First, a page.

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Titus Andronicus /

A Modern Perspective: Titus Andronicus

By Alexander Leggatt

At the end of Act 2 of Titus Andronicus Lavinia enters, “her hands cut off, and her tongue cut out, and ravished” (2.4.0 SD). The rapists Chiron and Demetrius come onstage with her, taunting her: “So, now go tell, an if thy tongue can speak, / Who ’twas that cut thy tongue and ravished thee” (2.4.1–2). They have not only raped her; they have taken her language. In the source myth Shakespeare found in Ovid’s Metamorphoses, Tereus rapes his sister-in-law Philomela and cuts out her tongue; but she weaves a tapestry that tells her story, and her sister takes revenge. Lavinia has no hands; there is, seemingly, no way she can tell her story. The mutilation also figures externally the shame that attends a raped woman in the play’s patriarchal society: Lavinia is now ruined forever. Critics up to the middle of the twentieth century saw Titus Andronicus as a pointless horror show, so bad that it was probably not by Shakespeare. But Lavinia’s fate has been a key factor in the recent rehabilitation of the play, in the theater as well as in criticism. Violence against women, the denial of women’s language—these are issues to which we are now, with good reason, particularly alert; and when Lavinia enters, raped, mutilated, and speechless, it is as though in the middle of a high-flown, consciously literary tragedy someone has pulled a fire alarm.

In our own time, when some act of seemingly random violence hits the headlines—gunfire sprays a school cafeteria, a public building is blown up—we feel both the shock of the unexpected and a grim awareness that the roots of the violence run deep in the society whose peace has just been disrupted. So it is with the rape of Lavinia. The attack takes place in the woods, established as a place of terror outside the bounds of society. Yet looking back, we can see that the act does not come out of nowhere. The rape sequence begins with the two Gothic brothers quarreling over Lavinia, a quarrel Aaron the Moor settles by pointing out that they both can have her. The play likewise began with a competition between two brothers, Saturninus and Bassianus, for the possession of Rome. Bassianus in particular makes Rome sound like a woman whose honor is at stake: “And suffer not dishonor to approach / The imperial seat, to virtue consecrate” (1.1.13–14). Aaron in turn makes Lavinia sound like a captured city, telling Chiron and Demetrius to “revel in Lavinia’s treasury” (2.1.139).

The parallel between Lavinia and Rome is strengthened when Saturninus and Bassianus turn from competing for the empire to competing for her. Her father, Titus, makes Saturninus emperor; Saturninus then offers to marry Lavinia, an offer Titus accepts. But she is betrothed to Bassianus, who with the support of the rest of Lavinia’s family seizes her and carries her off to marry her. The primary meaning of rape in our time is sexual assault, but it can also mean seizure; and in that sense Lavinia is raped twice, once in Rome and once in the woods. Saturninus and Bassianus debate the word, Saturninus declaring “Thou and thy faction shall repent this rape” and Bassianus retorting “ ‘Rape’ call you it, my lord, to seize my own, / My true betrothèd love and now my wife?” (1.1.412–14). Throughout the sequence the emphasis is on Bassianus’s rights, and throughout the sequence Lavinia herself is silent. This is not the enforced silence of the second rape, and we could read many different meanings into it. But we have to do the reading, and the parallel has a disturbing effect. Raped and silenced in the woods, she has already been raped and silent in Rome. The atrocity may be not so much an outlaw act as a revelation of the male pride and possessiveness that have already erupted in Rome itself.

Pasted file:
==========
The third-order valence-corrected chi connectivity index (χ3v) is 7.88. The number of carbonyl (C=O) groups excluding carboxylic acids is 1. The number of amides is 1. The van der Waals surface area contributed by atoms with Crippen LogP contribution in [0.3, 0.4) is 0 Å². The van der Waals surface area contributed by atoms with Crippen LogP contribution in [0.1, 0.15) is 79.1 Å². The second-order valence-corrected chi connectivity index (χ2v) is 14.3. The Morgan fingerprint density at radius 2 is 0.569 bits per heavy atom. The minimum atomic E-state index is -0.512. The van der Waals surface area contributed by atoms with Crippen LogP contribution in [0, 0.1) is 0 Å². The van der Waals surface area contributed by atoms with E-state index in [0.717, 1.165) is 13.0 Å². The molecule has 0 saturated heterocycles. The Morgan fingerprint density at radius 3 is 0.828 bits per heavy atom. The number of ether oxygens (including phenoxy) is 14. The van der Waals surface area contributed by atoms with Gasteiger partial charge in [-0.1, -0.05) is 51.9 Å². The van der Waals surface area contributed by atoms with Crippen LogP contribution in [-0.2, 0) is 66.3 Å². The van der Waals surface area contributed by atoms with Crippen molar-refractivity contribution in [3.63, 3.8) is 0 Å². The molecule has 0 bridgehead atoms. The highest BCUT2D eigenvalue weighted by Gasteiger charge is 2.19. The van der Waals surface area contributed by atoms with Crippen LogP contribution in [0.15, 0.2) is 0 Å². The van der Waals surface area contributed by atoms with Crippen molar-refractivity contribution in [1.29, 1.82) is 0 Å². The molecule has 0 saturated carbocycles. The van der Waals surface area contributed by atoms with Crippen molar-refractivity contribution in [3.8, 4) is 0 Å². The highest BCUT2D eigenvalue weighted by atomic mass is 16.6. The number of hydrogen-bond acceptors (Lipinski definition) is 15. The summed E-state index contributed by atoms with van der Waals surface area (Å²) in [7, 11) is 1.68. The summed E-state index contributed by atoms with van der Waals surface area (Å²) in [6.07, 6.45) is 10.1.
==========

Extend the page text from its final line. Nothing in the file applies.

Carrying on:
Lavinia’s father is very much a creature of that male world. The father as well of twenty-five sons, now mostly dead in the wars against the Goths to which he has led them, Titus has spent his life serving Rome. At the start of the play he has returned to bury the latest group of dead sons in the family tomb that exemplifies his standing in Rome and his service to it. He is a creature of habit, his values fixed, his decisions automatic. At the request of his eldest son, Lucius, he sacrifices the Gothic queen Tamora’s eldest son, Alarbus, to give the souls of his own sons passage across the Styx. Tamora pleads for her son’s life; rejecting her plea, Titus gives no sign that he has even listened to it. He is then given the responsibility of picking the next emperor. Without pausing to think, he chooses Saturninus, simply because he is the late emperor’s elder son. He accepts Saturninus’s offer to marry Lavinia as an honor done to him, with no thought of Lavinia’s feelings or Bassianus’s rights. When the rest of the family carries her off he tries to pursue, and kills his own son Mutius for blocking his way, thinking only of the challenge of the moment: “What, villain boy, / Barr’st me my way in Rome?” (1.1.295–96). Titus is a creature of armor and leather, with thought processes to match.

When Saturninus turns against him and marries Tamora, Titus suddenly feels disoriented, a stranger in the city he thought was his. But it is the return of Lavinia from the woods that breaks him open, presenting him with a sight for which nothing has prepared him, for which no automatic reaction will serve. Marcus, who has discovered Lavinia in the woods and tried to deal with the shock in a long, lyrical speech that turns her wounds into poetry, presents her to her father with the words “This was thy daughter.” Ruined and disgraced, Lavinia is finished, no longer a person. Titus’s reply, “Why, Marcus, so she is” (3.1.65), restores her to humanity and to relationship. It is as quick as his reactions in Act 1; but those reactions were destructive, and some of them were decisions to kill. This is a decision to keep life going.